History of Rostov Veliky

9th Century


The first mention of Rostov can be found in the Primary Chronicle under the year 862 when it was mentioned as a city ruled by Ryurik and a centre of the Merya people. This date is considered the official date of the city's foundation and makes Rostov one of the most ancient of Russian cities.

10th Century

St Theodore, Bishop of Rostov and Suzdal

Icon depicting St Theodore, Bishop of Rostov and Suzdal

At the end of the 10th Century, often stated as between 990 or 992, the Rostov Eparchy was established and the Greek monk Theodore was appointed its first bishop. Bishop Theodore's main mission was to convert the remaining pagans in the area to the Orthodox faith and he immediately set about building a wooden church dedicated to the Dormition of the Virgin Mary. However Theodore was not welcomed by the locals pagan people who were successful in driving him out of the city. The bishop later settled in Suzdal and continued his work there until his death. Theodore was later canonised as St Theodore, Bishop of Rostov and Suzdal.

11th Century

Early Princes of Rostov

In the beginning of the 11th century Grand Prince Vladimir the Great of Kiev gave his son Yaroslav the Wise Rostov to rule as its prince. It was during this time that Yaroslav founded the nearby city of Yaroslavl. In approximately 1010 Yaroslav was replaced as prince of Rostov by his brother Boris until he was killed by another brother Svyatopolk the Accursed in 1015. The same fate also awaited yet another brother - Prince Gleb of Murom. Both young princes met their deaths in a Christian manner refusing to take up arms against their brother. For this they were both canonised in 1072 as Russia's first native saints. From 1054 to 1073 Rostov lands were granted to Prince Vsevolod Yaroslavich of Pereyaslavl (later Grand Prince Vsevolod I of Kiev) who sent a representative to rule on his behalf.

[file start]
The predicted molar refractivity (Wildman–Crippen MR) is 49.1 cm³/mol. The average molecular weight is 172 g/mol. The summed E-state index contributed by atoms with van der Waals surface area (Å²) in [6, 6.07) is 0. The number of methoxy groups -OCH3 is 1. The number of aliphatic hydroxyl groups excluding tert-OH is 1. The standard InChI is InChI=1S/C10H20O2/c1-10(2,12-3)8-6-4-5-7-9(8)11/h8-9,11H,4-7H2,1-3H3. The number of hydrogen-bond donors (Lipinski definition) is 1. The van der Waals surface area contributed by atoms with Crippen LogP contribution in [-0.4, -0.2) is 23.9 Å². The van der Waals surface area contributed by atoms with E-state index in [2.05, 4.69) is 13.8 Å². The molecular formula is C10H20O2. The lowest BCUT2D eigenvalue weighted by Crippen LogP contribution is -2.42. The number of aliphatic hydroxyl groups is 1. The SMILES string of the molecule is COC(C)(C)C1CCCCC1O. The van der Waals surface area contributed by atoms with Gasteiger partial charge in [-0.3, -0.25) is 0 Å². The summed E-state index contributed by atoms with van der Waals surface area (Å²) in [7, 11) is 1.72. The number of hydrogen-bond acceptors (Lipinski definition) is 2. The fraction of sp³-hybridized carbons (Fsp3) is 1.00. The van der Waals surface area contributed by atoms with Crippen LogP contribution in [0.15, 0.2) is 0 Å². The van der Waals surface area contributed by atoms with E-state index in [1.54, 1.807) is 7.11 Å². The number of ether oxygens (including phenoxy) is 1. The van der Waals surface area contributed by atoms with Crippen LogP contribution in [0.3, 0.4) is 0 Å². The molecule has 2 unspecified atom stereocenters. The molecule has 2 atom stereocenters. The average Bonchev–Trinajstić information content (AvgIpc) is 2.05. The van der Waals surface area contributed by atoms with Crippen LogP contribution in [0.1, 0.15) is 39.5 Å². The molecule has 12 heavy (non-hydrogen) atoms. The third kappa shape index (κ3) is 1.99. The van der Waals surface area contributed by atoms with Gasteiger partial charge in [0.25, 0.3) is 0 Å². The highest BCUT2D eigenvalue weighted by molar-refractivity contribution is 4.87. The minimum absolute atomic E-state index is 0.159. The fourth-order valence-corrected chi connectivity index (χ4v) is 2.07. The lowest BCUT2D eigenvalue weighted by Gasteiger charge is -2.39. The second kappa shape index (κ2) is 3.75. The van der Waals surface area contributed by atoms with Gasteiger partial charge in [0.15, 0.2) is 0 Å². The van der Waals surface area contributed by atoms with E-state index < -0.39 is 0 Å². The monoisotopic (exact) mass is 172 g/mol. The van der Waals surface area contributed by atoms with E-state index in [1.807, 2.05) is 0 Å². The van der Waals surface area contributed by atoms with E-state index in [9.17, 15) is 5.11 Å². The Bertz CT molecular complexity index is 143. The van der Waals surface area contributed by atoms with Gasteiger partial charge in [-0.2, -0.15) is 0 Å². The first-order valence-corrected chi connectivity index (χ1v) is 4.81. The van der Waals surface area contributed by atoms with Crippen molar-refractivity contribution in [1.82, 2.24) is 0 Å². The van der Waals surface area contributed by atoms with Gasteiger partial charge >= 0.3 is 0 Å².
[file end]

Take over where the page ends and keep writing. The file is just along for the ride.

12th Century

Rostov-Suzdal Principality

In 1113 (or possibly earlier) Prince Yuri Vladimirovich (later known as Yuri Dolgoruky) was appointed by his father Vladimir Monomakh as prince of Rostov. In 1125 Yuri Dolgoruky moved the centre of his lands from Rostov to Suzdal, thereby creating the Rostov-Suzdal Principality which became the kernel of modern-day Russia. In 1160, on the orders of Grand Prince Andrey Bogolyubsky of Vladimir, the old wooden Dormition Church built by St Theodor was replaced by a new stone cathedral, however this was destroyed by fire in 1204.

13th Century

Rostov Principality

In 1207 the Rostov Principality became an appendage principality of the Vladimir Principality. Its first prince was Konstantin Vsevolodovich, a son of Vsevolod the Big Nest. Under Prince Konstantin, Rostov thrived and much construction work was carried out, including the reconstruction of the Dormition Cathedral. Prince Konstantin even managed to wrestle the throne of Vladimir from his rival in 1216 and until his death in 1218, Rostov was, albeit briefly, the most important city in all of Rus lands.